The effectiveness of the method has been acknowledged in many different ways and places: by the parents and guardians who push for their children’s admission; by the young people themselves during and even more significantly after their stay; by the local authorities or tribunals that direct funds to support their education, health and care plans at Ruskin Mill; by donors, volunteers and Trustees who support its non-profit activities; by the Trust’s continued capacity for growth; by many different inspection bodies; by international interest and requests for assistance from the US, India, Malaysia or China; most recently by the awards of an OBE and an honorary doctorate from the University of Huddersfield to its founder, Aonghus Gordon.

However, this book is not a manual for professionals working in the area or an overview of research in the field. A key aspect of the Trust’s own staff training is the understanding that what is beneficial for the young people in its care is also helpful for the staff who work with them. Each may face their own very specific challenges, but the wider questions of what constitutes a fuller human life, what enables development and transformation and how we can become genuinely freer individuals, contributing to the world around us – “self-generated conscious action” as it is called at Ruskin Mill – are not fundamentally different.

This book goes a step further. It presents the different dimensions of Ruskin Mill’s method in ways that will speak to parents and to some young people; that may be helpful to professionals and researchers; and that we hope will inspire related initiatives in other areas. In doing this, it starts from the specifics of what has been found to work and offers these as a wider contribution to everyone’s thinking about what it means to be human and how we can support transformation.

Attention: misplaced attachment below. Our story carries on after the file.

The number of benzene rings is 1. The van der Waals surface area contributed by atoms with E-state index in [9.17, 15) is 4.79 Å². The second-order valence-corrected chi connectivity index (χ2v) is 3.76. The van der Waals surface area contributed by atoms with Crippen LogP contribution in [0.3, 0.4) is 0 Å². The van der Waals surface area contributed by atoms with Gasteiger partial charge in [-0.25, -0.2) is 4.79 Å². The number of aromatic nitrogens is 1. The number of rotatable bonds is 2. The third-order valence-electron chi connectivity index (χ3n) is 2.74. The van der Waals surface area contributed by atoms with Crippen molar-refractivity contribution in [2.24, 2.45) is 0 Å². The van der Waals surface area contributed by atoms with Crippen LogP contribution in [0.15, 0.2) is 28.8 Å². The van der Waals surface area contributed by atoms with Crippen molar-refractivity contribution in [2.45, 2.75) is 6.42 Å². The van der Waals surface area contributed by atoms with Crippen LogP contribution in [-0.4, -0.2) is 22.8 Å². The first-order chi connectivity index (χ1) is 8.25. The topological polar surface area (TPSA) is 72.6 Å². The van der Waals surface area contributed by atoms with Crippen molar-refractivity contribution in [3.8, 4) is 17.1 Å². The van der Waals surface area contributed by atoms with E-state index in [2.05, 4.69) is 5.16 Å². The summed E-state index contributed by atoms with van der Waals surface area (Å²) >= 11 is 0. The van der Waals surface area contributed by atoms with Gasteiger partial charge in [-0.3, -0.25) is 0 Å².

Practical Skills Therapeutic Education and a good way of life

When people visit Ruskin Mill’s colleges, garden schools, RISE provisions and other locations, a common response is “I wish my child could come here” – irrespective of whether that child has particular learning or social difficulties. This is often followed after a time by “I wish I could have gone here”.

It is central to Ruskin Mill Trust’s model that “people with complex additional needs” are not fundamentally different; in fact staff need to understand and transform themselves if they are to genuinely help students. There are many flavours of being human – this is what the term “neurodiversity” points towards – and the specifics of what an individual needs may be different. For example, someone who for whatever reason has missed out on a particular developmental stage may need to “re-step” the process in an age-appropriate way. However, staff also have their own wounds to work with – as do we all – and what is good for human beings is shared, even if there may be different paths in that direction. This is one reason why Practical Skills Therapeutic Education (PSTE) has proven to work for many different specific challenges, for different age groups and in different cultures.